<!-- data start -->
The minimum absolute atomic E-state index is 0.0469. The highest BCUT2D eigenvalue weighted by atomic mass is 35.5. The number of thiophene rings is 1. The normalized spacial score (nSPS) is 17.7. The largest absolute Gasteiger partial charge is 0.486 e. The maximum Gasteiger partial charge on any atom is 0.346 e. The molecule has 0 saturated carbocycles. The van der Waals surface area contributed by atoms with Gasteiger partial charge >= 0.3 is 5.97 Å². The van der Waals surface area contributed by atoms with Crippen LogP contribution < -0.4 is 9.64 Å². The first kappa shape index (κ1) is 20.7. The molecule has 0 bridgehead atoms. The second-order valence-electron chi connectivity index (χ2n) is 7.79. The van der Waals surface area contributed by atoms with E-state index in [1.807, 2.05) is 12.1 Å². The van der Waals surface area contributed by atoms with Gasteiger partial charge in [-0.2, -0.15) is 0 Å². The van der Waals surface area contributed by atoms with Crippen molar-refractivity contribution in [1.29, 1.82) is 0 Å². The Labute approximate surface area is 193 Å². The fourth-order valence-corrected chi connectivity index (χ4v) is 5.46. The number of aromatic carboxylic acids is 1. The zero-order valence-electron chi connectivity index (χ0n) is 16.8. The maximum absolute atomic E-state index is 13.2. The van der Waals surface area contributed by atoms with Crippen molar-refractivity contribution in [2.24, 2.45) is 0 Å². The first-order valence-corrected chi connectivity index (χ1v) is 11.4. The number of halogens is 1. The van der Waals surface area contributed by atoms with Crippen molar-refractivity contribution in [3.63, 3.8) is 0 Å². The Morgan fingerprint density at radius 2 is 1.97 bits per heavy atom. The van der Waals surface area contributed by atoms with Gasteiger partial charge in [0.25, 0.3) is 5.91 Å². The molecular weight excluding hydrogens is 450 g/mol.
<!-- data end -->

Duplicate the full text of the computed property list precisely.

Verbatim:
The minimum absolute atomic E-state index is 0.0469. The highest BCUT2D eigenvalue weighted by atomic mass is 35.5. The number of thiophene rings is 1. The normalized spacial score (nSPS) is 17.7. The largest absolute Gasteiger partial charge is 0.486 e. The maximum Gasteiger partial charge on any atom is 0.346 e. The molecule has 0 saturated carbocycles. The van der Waals surface area contributed by atoms with Gasteiger partial charge >= 0.3 is 5.97 Å². The van der Waals surface area contributed by atoms with Crippen LogP contribution < -0.4 is 9.64 Å². The first kappa shape index (κ1) is 20.7. The molecule has 0 bridgehead atoms. The second-order valence-electron chi connectivity index (χ2n) is 7.79. The van der Waals surface area contributed by atoms with E-state index in [1.807, 2.05) is 12.1 Å². The van der Waals surface area contributed by atoms with Gasteiger partial charge in [-0.2, -0.15) is 0 Å². The van der Waals surface area contributed by atoms with Crippen molar-refractivity contribution in [1.29, 1.82) is 0 Å². The Labute approximate surface area is 193 Å². The fourth-order valence-corrected chi connectivity index (χ4v) is 5.46. The number of aromatic carboxylic acids is 1. The zero-order valence-electron chi connectivity index (χ0n) is 16.8. The maximum absolute atomic E-state index is 13.2. The van der Waals surface area contributed by atoms with Crippen molar-refractivity contribution in [2.24, 2.45) is 0 Å². The first-order valence-corrected chi connectivity index (χ1v) is 11.4. The number of halogens is 1. The van der Waals surface area contributed by atoms with Crippen molar-refractivity contribution in [3.63, 3.8) is 0 Å². The Morgan fingerprint density at radius 2 is 1.97 bits per heavy atom. The van der Waals surface area contributed by atoms with Gasteiger partial charge in [0.25, 0.3) is 5.91 Å². The molecular weight excluding hydrogens is 450 g/mol.